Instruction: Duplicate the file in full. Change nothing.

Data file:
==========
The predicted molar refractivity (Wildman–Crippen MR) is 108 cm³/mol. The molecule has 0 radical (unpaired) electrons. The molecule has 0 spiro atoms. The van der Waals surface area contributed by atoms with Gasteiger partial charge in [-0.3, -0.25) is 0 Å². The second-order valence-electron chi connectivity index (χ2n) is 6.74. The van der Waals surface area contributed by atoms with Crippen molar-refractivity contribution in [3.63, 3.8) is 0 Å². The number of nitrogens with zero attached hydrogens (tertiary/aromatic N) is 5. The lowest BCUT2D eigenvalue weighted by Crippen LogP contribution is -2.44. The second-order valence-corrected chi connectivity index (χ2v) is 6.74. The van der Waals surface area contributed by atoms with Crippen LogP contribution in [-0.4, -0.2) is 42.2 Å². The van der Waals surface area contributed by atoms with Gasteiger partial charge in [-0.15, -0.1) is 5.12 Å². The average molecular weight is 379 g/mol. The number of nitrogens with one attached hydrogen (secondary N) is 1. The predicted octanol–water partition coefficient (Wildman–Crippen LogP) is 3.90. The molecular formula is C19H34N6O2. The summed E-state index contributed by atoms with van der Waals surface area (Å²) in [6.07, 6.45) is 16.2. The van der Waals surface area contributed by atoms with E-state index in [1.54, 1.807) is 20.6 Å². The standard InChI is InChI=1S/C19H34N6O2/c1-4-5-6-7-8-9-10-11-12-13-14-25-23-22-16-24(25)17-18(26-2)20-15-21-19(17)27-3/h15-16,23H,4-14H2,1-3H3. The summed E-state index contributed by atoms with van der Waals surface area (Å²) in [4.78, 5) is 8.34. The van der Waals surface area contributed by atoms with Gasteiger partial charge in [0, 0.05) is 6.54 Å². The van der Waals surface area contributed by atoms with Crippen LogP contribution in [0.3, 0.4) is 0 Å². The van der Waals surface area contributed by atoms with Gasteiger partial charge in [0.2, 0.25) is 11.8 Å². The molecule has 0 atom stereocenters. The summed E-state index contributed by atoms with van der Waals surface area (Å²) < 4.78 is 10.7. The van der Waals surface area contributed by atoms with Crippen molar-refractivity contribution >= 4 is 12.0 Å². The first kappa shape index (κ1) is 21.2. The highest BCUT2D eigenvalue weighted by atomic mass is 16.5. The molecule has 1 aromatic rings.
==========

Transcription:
The predicted molar refractivity (Wildman–Crippen MR) is 108 cm³/mol. The molecule has 0 radical (unpaired) electrons. The molecule has 0 spiro atoms. The van der Waals surface area contributed by atoms with Gasteiger partial charge in [-0.3, -0.25) is 0 Å². The second-order valence-electron chi connectivity index (χ2n) is 6.74. The van der Waals surface area contributed by atoms with Crippen molar-refractivity contribution in [3.63, 3.8) is 0 Å². The number of nitrogens with zero attached hydrogens (tertiary/aromatic N) is 5. The lowest BCUT2D eigenvalue weighted by Crippen LogP contribution is -2.44. The second-order valence-corrected chi connectivity index (χ2v) is 6.74. The van der Waals surface area contributed by atoms with Crippen LogP contribution in [-0.4, -0.2) is 42.2 Å². The van der Waals surface area contributed by atoms with Gasteiger partial charge in [-0.15, -0.1) is 5.12 Å². The average molecular weight is 379 g/mol. The number of nitrogens with one attached hydrogen (secondary N) is 1. The predicted octanol–water partition coefficient (Wildman–Crippen LogP) is 3.90. The molecular formula is C19H34N6O2. The summed E-state index contributed by atoms with van der Waals surface area (Å²) in [6.07, 6.45) is 16.2. The van der Waals surface area contributed by atoms with E-state index in [1.54, 1.807) is 20.6 Å². The standard InChI is InChI=1S/C19H34N6O2/c1-4-5-6-7-8-9-10-11-12-13-14-25-23-22-16-24(25)17-18(26-2)20-15-21-19(17)27-3/h15-16,23H,4-14H2,1-3H3. The summed E-state index contributed by atoms with van der Waals surface area (Å²) in [4.78, 5) is 8.34. The van der Waals surface area contributed by atoms with Gasteiger partial charge in [0, 0.05) is 6.54 Å². The van der Waals surface area contributed by atoms with Crippen LogP contribution in [0.3, 0.4) is 0 Å². The van der Waals surface area contributed by atoms with Gasteiger partial charge in [0.2, 0.25) is 11.8 Å². The molecule has 0 atom stereocenters. The summed E-state index contributed by atoms with van der Waals surface area (Å²) < 4.78 is 10.7. The van der Waals surface area contributed by atoms with Crippen molar-refractivity contribution >= 4 is 12.0 Å². The first kappa shape index (κ1) is 21.2. The highest BCUT2D eigenvalue weighted by atomic mass is 16.5. The molecule has 1 aromatic rings.